Establishing rapid testing in remote communities: The Advisory Group is working with the Kirby Institute to rapidly establish increased SARS COV2 testing capacity in communities across Australia using point of care platforms (nucleic acid amplification testing) that provide a result within 45 minutes from a nasopharyngeal swab. Overall, 87 rapid testing platforms will be placed in remote and regional settings, using a hub and spoke model. Trained existing health care workers in communities will be provided with online training in the use of the platforms. This strategy will greatly enhance the ability to rapidly turn around test results reducing current test results times down from between 3-10 days to within a few hours for most communities across Australia. This strategy will enable contacts to be tested early and ensure local action plans and strategies are enacted to minimise community transmission.

Infrastructure planning: Many communities have planned additional spaces for isolation and quarantine in the advent of an outbreak in communities, especially made difficult in the contexts of already overcrowded housing. In some cases, the minerals and exploration industry has offered communities unused accommodation and facilities during COVID-19 period.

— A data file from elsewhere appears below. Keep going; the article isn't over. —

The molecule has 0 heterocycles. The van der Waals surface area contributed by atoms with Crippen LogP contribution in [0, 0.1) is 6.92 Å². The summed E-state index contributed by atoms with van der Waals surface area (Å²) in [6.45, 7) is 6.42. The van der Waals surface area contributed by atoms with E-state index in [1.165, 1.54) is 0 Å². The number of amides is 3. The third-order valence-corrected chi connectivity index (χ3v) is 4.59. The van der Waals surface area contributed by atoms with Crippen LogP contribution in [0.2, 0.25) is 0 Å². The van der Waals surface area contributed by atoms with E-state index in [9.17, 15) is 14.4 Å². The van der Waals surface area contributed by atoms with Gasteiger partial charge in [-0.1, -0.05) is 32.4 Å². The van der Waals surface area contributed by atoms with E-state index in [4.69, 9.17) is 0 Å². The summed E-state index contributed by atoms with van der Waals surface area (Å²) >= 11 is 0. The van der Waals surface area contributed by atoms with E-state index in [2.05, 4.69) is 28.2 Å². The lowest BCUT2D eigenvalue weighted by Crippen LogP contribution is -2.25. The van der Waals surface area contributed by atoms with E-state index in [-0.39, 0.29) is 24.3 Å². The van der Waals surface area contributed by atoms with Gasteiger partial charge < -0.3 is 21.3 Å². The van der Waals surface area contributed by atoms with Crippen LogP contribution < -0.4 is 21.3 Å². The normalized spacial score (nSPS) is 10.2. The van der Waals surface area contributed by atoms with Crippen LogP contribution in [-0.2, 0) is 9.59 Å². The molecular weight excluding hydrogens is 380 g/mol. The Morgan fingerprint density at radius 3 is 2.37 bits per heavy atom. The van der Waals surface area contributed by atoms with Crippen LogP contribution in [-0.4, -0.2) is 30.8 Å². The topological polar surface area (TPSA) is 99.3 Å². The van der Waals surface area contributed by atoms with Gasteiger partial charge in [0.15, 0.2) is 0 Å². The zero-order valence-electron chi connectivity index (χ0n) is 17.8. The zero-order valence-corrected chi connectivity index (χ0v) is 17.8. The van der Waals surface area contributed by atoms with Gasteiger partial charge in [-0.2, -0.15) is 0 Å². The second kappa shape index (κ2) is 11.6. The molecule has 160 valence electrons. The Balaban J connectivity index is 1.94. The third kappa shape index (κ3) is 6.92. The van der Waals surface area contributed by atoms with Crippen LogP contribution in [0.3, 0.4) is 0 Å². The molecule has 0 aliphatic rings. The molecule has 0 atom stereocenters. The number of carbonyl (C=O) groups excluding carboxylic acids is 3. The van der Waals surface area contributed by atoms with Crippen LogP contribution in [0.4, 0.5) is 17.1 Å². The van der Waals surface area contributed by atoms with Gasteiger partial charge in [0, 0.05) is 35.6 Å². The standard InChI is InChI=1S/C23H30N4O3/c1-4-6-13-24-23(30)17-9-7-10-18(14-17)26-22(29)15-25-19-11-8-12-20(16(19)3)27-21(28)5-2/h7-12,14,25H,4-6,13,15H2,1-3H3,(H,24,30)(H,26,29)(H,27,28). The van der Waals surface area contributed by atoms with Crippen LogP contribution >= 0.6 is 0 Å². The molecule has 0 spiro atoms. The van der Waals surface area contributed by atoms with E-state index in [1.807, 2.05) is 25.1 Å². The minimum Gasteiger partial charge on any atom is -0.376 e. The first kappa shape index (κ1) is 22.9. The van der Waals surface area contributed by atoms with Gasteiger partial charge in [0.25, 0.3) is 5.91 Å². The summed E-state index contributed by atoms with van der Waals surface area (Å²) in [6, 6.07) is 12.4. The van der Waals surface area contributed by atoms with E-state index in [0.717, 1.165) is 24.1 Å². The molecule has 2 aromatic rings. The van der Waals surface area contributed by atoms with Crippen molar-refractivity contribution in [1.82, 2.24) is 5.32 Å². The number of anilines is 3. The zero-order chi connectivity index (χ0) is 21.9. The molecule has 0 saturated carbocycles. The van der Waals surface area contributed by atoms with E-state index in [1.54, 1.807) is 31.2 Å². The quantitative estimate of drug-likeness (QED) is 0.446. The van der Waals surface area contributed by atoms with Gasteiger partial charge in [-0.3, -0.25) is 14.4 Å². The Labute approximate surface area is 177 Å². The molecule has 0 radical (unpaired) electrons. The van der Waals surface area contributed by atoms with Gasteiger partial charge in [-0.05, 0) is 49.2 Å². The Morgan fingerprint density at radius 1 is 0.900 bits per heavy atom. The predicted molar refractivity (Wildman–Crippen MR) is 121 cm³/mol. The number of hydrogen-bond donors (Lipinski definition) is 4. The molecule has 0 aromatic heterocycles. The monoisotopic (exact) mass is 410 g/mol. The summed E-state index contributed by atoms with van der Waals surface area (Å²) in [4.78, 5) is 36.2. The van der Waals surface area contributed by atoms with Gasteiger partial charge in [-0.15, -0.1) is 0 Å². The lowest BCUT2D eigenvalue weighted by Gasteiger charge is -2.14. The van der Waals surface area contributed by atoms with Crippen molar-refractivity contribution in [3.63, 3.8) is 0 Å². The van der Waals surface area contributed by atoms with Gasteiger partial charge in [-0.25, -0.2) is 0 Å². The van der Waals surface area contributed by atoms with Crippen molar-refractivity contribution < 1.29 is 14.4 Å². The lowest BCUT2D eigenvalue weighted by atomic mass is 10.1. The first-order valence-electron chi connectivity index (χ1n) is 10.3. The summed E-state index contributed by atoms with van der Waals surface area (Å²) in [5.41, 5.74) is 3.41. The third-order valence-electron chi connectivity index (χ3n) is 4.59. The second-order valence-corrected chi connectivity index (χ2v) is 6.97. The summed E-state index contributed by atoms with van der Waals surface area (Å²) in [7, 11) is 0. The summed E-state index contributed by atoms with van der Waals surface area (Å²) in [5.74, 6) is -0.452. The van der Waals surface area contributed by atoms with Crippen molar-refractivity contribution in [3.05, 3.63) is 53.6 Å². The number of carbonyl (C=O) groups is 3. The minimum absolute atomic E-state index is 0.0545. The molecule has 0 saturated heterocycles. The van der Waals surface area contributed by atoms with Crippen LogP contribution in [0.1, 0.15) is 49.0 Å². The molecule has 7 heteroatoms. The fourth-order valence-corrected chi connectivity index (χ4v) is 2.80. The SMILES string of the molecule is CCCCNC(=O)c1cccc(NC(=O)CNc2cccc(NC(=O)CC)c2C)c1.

Expanding testing sites: The Commonwealth Department of Health has facilitated the opening of GP-led respiratory clinics, including some in Aboriginal Community Controlled Health Services (ACCHS).

Workforce planning: Much discussion is still ongoing on the need to protect and maintain workforces in Aboriginal health care settings. Much of remote Australia is reliant on locum staff that will require quarantining prior to starting clinical activities within communities but this places additional strain on existing workforce capacity. Recent outbreaks among health care workers in remote Australia highlight the vulnerability of remote community populations.